The rising cost of living may have South Africans tightening their belts but there is something we can do about it, argues hydroponics expert John Sandison – learn to grow our own fresh produce and cut out the middle man!
The soaring price of food in South Africa
Everybody in South Africa is acutely aware of the rising cost of living as it becomes more and more difficult with every passing month to keep expenses within one’s budget. Petrol, electricity and food seem to be the main culprits behind this difficult situation.
Although the price of oil has dropped to its lowest level in many years, increasing fuel levies and the worsening exchange rate mean that the price of petrol in this country is nearly at its highest level ever. Then there’s Eskom requesting increases of 25% per annum from the National Energy Regulator (NERSA). The third baddie in this triumvirate is food. Along with the cost of fuel, successive minimum labour increases has rocketed food prices to inflationary levels – and none of this has been helped by the current persistent severe drought.
What’s the average South African to do? The only way to save energy is to get off the grid, which can be a costly exercise in itself, while the price of fuel is largely beyond our control. The good news is we can do something to save money on food.
Cut out the middleman
If you currently buy your fresh produce from a supermarket or grocery store, you’re enriching the middleman who contributes precious little in the way of active production. Consider the following: Retailers generally mark-up produce by around 60%. So if, for example, lettuces are selling at R18.00 each, then the farmer gets R11.25 for each lettuce and the retailer gets R6.75. The farmer must deduct labour, diesel, electricity, fertiliser and overhead costs from his R11.25, which account for about 60% of his turnover, leaving him with the same net profit as the retailer, and this is the farmer’s best case scenario. You can remove yourself from this vicious circle by growing your own produce – either for your own consumption (saving money), or to sell (to make money).
Make Money from Growing Vegetables
Did you know that if you grow hydroponically your costs will be lower than that of a farmer growing in soil? But in order to make your produce more economically attractive to buyers than that of retailers, you would have to offer your produce at a discounted price – say 15% lower than theirs. Let’s do the sums:
- At the outset, a 15m² greenhouse will cost you R18 000 complete with weldmesh monkey excluder, a fibreglass roof, 60% shade cloth and white plastic floor sheeting
- This 15m² greenhouse equipped with a Verti-Gro vertical growing system houses 838 plants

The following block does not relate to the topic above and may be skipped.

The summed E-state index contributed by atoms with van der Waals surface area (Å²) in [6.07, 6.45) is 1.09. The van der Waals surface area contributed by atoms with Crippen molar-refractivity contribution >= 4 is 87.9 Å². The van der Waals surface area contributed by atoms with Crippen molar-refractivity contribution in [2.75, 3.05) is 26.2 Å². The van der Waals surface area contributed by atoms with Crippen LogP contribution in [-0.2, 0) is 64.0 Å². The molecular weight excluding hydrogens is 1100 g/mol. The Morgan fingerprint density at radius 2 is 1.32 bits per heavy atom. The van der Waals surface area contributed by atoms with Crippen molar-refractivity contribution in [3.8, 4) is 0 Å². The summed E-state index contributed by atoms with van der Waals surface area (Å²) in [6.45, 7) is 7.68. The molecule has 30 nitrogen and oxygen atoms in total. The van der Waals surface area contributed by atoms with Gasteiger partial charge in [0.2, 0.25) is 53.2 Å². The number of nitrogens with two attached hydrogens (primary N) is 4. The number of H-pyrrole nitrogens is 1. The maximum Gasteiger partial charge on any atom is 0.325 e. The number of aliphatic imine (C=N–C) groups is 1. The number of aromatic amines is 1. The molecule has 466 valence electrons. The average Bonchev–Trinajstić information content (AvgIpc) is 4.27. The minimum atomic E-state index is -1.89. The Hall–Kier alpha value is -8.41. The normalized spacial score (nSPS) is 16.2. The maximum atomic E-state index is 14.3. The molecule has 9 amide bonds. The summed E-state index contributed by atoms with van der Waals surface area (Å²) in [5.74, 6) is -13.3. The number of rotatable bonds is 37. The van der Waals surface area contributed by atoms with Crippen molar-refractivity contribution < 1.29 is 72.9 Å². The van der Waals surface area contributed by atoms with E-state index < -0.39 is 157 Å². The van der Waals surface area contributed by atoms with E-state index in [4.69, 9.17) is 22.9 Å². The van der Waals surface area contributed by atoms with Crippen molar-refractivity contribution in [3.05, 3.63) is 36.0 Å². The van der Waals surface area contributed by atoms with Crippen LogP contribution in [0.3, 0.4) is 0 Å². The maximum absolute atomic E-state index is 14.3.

- Lettuces grown hydroponically take an average of five weeks to mature, which means being able to produce ten crops a year from your greenhouse
- This amounts 8380 plants
- Subtract 380 plants to account for plants which don’t germinate and those that are lost to accidents and pests, etc.
- This leaves you with 8000 plant sales at an average annual price of say R8.00 = R64 000.00
- Subtract your initial costs (R18 000.00) from your sales (R64 000.00) = which amounts to a gross profit of R48 000.00
- Now, subtract your operating costs (electricity, water, fertiliser, etc.) – let’s say R500.00 per month – which leaves you with a nett profit of R40 000.00 for the year
- Of course, you would also have to factor in marketing costs, but once you’ve set up distribution channels, it becomes a lot easier.
Save Money from Growing Vegetables
You will need to grow a spread of vegetables, planting a greater variety at lower quantities. The number of Verti-Gro columns will have to be reduced to a single row, and in their place you can put two rows of bags from which you can grow peppers and egg plants. Cucumbers and tomatoes can be grown from the second pot in the vertical column leaving the top pot for your lettuces (all seven lower pots are removed for this purpose and replaced with a white drainage pipe and a funnel. The tomato and cucumber plants grow outwards and downwards). Although tomatoes, cucumbers. peppers and eggplants take up more space than the lettuces so you fit fewer in the green house, what they lack in quantity they make up for in value!
Growing bell peppers
Take a look at this saving:
- Peppers sell for R40.00/kg in the shops.
- They produce at about one pepper per plant per month,
- So with 16 plants in a row of bags they would contribute 4 kg a month over 9 months = 36kg
- 36kg x R40 = R1440 saved per year.
Tomatoes can be grown year round in a subtropical climate:
- You can expect to produce 6 kg each a year from two crops x 64 plants
- 6 kg x 64 plants = 384 kg
- 384 kg x the retail price of R15/kg =R5 760 saved per year.
You’ll save loads by growing your own cucumbers:
- Cucumbers produce 10 kg fruit over a three-month crops season
- Expect two crops per year = 20 kg per plant per annum
- Thus a crop of 32 will produce = 640kg
- 640kg = 20kg per plant per annum at the retail price of R20/kg = R12 800 saved.
Yet another appealing saving:
- Eggplants produce two crops per year @ 1kg per plant
- This amounts to 2 kg per year x 32 plants = 64 kg x 4 fruits per kg = 256 fruits @ R8.00 each = R2 048 saved.
- 320 lettuces p.a. @ average annual price R12/lettuce = R3840 saved.